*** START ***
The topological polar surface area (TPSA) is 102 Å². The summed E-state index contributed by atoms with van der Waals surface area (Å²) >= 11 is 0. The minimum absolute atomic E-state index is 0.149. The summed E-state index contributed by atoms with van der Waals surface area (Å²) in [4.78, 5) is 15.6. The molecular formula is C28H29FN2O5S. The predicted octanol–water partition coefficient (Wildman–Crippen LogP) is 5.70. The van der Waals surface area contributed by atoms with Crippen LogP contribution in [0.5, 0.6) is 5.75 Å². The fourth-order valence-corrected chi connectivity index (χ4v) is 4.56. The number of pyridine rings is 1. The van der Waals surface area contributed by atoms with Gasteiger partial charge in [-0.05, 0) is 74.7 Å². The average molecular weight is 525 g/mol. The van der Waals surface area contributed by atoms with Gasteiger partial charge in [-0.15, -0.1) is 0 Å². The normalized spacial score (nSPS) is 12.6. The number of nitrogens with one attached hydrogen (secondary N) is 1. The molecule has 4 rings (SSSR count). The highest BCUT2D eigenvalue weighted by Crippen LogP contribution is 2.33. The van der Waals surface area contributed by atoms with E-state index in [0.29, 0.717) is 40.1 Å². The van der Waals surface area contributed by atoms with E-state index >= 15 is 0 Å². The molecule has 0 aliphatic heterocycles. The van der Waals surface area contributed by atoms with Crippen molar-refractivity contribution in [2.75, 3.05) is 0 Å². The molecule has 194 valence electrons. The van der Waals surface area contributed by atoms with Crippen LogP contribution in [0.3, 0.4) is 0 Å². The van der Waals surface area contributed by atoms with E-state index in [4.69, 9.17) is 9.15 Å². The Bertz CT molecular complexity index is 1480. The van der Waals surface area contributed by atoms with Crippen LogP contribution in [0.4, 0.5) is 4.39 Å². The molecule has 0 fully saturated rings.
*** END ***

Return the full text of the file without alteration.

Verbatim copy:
The topological polar surface area (TPSA) is 102 Å². The summed E-state index contributed by atoms with van der Waals surface area (Å²) >= 11 is 0. The minimum absolute atomic E-state index is 0.149. The summed E-state index contributed by atoms with van der Waals surface area (Å²) in [4.78, 5) is 15.6. The molecular formula is C28H29FN2O5S. The predicted octanol–water partition coefficient (Wildman–Crippen LogP) is 5.70. The van der Waals surface area contributed by atoms with Crippen LogP contribution in [0.5, 0.6) is 5.75 Å². The fourth-order valence-corrected chi connectivity index (χ4v) is 4.56. The number of pyridine rings is 1. The van der Waals surface area contributed by atoms with Gasteiger partial charge in [-0.05, 0) is 74.7 Å². The average molecular weight is 525 g/mol. The van der Waals surface area contributed by atoms with Gasteiger partial charge in [-0.15, -0.1) is 0 Å². The normalized spacial score (nSPS) is 12.6. The number of nitrogens with one attached hydrogen (secondary N) is 1. The molecule has 4 rings (SSSR count). The highest BCUT2D eigenvalue weighted by Crippen LogP contribution is 2.33. The van der Waals surface area contributed by atoms with E-state index in [0.29, 0.717) is 40.1 Å². The van der Waals surface area contributed by atoms with E-state index >= 15 is 0 Å². The molecule has 0 aliphatic heterocycles. The van der Waals surface area contributed by atoms with Crippen molar-refractivity contribution in [2.75, 3.05) is 0 Å². The molecule has 194 valence electrons. The van der Waals surface area contributed by atoms with Crippen LogP contribution in [0.3, 0.4) is 0 Å². The van der Waals surface area contributed by atoms with E-state index in [4.69, 9.17) is 9.15 Å². The Bertz CT molecular complexity index is 1480. The van der Waals surface area contributed by atoms with Crippen LogP contribution in [0.4, 0.5) is 4.39 Å². The molecule has 0 fully saturated rings.